There has been a growing acceptance among the trading community that simply pursuing the same old strategies in the same old markets no longer works as a business model. The competitive pressure of too many participants trying to capture the same alpha opportunity has simply squeezed the P&L of that opportunity out of existence. As a result, more and more traders are finding that the markets in which they have operated for (perhaps many) years are now simply too competitive, so they are realising that an alternative business strategy is clearly needed.
This realisation is driving a major shift in focus as traders look for new opportunities. Apart from investigating new markets and asset classes in their own right, they are also looking at different combinations of these in order to develop cross-border arbitrage strategies. At the same time, there is growing interest in diversification of strategy, so traders that previously might have focused on low-latency and high-frequency as part of a market making strategy are now investigating more complex quantitative or technical approaches.
On the geographical front, Asia - and especially China - is high on the shopping list of many traders in the US and Europe. Interestingly, the opposite is also true: RTS already has a significant number of clients trading in China, but it also has most of the largest Chinese brokers as clients, who are servicing their own clients.
As regards asset classes, there is similar diversification. There is growing interest among traders who might previously only have traded stocks or futures in trading foreign exchange as an asset class in its own right. While some of this new demand is in the spot market, there is also increasing activity in non deliverable forwards provided by leading investment banks. Physical commodities are also becoming a popular trading vehicle, but not just exchange listed products. Exchange look alike commodity contracts, also provided by leading investment banks, are enjoying rising popularity. These in turn raise interesting new arbitrage opportunities against the exchange listed contracts that some of them are intended to replicate.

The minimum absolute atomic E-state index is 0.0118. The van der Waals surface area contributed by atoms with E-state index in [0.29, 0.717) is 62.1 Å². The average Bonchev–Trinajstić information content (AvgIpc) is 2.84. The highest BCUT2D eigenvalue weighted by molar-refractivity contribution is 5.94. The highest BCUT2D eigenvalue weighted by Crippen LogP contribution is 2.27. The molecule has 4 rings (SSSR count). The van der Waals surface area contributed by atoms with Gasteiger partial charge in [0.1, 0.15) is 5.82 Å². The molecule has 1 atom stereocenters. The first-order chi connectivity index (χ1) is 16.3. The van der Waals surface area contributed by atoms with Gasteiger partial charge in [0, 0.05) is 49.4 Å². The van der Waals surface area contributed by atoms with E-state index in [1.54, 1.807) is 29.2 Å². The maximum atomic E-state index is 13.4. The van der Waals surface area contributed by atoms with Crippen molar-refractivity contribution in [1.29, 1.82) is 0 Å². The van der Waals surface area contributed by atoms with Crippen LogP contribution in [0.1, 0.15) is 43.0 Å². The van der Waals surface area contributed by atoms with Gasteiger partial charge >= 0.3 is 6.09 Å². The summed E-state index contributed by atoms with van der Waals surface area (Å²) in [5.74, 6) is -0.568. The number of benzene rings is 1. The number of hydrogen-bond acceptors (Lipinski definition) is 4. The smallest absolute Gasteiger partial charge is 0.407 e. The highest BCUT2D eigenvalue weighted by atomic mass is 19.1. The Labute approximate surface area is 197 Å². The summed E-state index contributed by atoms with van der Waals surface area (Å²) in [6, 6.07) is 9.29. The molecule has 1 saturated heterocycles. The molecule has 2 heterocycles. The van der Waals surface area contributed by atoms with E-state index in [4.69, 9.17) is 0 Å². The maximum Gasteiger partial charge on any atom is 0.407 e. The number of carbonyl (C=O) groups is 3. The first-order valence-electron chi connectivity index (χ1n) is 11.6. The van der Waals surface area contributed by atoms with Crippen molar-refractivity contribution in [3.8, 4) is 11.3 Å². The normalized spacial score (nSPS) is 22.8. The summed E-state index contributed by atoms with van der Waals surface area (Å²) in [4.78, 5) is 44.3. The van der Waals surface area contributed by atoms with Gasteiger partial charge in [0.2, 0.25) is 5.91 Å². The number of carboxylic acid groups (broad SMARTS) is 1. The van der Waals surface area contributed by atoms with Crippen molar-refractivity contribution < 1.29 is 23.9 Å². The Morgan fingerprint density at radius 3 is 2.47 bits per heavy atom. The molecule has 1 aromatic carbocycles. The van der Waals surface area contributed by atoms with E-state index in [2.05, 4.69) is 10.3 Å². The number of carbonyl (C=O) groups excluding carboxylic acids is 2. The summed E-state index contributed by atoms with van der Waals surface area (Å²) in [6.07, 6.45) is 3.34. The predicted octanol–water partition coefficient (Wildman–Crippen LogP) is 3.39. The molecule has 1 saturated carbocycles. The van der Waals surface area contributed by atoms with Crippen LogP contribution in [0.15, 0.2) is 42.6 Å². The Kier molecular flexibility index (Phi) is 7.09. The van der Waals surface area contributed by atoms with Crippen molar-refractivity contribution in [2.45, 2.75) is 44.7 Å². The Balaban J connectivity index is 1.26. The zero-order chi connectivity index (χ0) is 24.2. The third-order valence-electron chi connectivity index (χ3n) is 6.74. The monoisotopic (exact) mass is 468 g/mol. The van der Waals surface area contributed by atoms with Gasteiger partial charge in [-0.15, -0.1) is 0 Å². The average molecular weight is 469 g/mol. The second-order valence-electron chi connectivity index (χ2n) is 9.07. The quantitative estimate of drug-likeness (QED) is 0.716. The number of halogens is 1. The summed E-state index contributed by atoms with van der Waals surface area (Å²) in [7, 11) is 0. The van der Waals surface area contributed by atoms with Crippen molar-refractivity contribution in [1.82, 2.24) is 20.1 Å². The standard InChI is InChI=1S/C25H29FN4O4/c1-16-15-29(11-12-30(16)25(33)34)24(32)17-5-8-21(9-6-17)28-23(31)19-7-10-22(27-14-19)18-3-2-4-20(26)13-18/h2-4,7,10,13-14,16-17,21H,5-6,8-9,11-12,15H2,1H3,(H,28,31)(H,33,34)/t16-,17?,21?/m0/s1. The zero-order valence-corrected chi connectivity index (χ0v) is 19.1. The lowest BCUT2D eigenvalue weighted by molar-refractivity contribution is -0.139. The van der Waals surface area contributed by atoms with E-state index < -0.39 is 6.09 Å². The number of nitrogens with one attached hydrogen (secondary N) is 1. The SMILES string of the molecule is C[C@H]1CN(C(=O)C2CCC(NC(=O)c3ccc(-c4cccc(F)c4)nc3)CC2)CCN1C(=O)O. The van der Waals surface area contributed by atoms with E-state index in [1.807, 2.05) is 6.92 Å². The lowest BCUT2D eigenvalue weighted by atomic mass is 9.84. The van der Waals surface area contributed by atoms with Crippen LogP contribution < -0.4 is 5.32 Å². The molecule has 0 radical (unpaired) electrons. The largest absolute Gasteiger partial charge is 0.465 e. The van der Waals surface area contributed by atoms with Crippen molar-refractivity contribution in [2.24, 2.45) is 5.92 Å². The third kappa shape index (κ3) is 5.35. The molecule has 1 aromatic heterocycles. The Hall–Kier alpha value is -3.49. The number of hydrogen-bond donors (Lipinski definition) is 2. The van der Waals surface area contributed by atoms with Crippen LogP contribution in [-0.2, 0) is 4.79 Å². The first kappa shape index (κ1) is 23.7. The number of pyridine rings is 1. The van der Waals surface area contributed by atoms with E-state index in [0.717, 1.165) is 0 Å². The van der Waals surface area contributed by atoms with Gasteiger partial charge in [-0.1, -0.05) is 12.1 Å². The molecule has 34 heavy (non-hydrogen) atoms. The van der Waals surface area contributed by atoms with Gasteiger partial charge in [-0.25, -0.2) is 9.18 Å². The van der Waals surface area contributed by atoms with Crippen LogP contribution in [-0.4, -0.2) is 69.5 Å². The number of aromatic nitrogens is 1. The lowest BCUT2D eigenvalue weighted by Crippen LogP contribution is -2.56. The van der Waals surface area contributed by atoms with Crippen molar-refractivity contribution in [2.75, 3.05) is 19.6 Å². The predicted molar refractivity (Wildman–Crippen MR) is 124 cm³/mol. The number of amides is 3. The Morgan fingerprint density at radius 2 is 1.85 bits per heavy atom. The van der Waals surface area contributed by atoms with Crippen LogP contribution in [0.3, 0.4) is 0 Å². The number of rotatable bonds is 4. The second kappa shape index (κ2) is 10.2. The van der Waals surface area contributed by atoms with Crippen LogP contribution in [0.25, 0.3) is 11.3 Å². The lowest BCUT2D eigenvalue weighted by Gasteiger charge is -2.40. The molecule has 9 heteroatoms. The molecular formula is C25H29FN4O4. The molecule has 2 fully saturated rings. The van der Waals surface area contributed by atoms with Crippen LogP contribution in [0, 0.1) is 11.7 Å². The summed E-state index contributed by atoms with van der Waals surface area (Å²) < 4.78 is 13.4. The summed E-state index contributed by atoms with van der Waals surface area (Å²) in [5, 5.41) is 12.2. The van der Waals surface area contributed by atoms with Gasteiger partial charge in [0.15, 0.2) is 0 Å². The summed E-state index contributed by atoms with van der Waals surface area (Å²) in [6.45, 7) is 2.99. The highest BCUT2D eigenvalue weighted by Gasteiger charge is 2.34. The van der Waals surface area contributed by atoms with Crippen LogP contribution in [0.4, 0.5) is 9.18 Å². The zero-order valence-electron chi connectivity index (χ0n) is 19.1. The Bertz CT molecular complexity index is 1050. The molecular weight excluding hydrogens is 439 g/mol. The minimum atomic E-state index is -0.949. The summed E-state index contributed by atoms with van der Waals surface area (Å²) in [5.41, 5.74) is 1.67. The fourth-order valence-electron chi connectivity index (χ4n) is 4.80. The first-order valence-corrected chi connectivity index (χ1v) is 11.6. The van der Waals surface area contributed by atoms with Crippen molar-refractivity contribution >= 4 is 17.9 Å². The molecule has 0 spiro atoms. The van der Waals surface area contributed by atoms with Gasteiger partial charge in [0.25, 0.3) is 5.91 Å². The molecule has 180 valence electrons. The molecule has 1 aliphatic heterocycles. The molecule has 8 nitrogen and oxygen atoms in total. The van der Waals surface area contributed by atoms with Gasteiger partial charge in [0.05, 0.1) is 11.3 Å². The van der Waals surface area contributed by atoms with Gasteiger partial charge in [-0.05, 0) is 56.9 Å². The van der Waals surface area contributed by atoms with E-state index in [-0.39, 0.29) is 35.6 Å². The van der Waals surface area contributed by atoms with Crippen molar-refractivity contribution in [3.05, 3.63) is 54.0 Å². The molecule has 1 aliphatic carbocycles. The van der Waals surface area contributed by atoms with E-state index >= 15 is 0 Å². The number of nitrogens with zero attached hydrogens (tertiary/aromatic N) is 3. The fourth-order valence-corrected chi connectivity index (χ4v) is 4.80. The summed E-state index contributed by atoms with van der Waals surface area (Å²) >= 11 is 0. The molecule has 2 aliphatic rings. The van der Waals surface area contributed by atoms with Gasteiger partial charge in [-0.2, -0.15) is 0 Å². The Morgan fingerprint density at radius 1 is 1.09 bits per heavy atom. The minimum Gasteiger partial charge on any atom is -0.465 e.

Apart from its popularity as an asset class in its own right, foreign exchange is inevitably growing in importance in an environment where cross border trading is on the rise. Anyone arbitraging between COMEX gold and TOCOM gold is also implicitly trading between USD and JPY. The same implied foreign exchange trades apply for those arbitraging between Singapore and Osaka stock indices, or even between EUROSTOXX and the S&P - in
every cross border trade there is a currency pair involved and the risk of that needs to be managed in the foreign exchange markets.
In conjunction with trading foreign exchange as an asset class, this sort of hedging activity is inevitably driving greater demand, but not just in the major pairs. A combination of mature and emerging market traders and their desire to explore new and remote markets is also driving greater need for liquidity beyond mainstream pairs.
Time to market, costs and functionality
The changing competitive landscape and the consequent need to access new markets and instruments inevitably have major implications for traders in terms of technology, market access and clearing/brokerage relationships. One important point is that the pressures that have squeezed alpha in domestic markets and existing trading strategies can squeeze it again in new markets and strategies. Therefore there is a need to minimise implementation latency and get new trading connections and infrastructure up and running as soon as possible.
This isn't easy under the traditional approach of using in-house hardware and connectivity. Rack space in suitable colocation facilities has to be sourced and leased, which isn't trivial when it has to be done from several thousand miles away in a different time zone. Similarly, lines and circuits have to be scoped, ordered and provisioned. Then there are the brokerage and clearing arrangements to consider. Do existing relationships have a presence in the intended new markets? No? In which case there is a raft of due diligence on possible new brokers and clearers to deal with, plus the administrative admin of opening new accounts with unfamiliar firms. As a result, there's the very real risk that the firm's new multi-market or multi-asset trading initiative (or even just single remote-market trading initiative) will quickly become bogged down in procurement and paperwork and thus be overtaken by fleeter-footed competitors.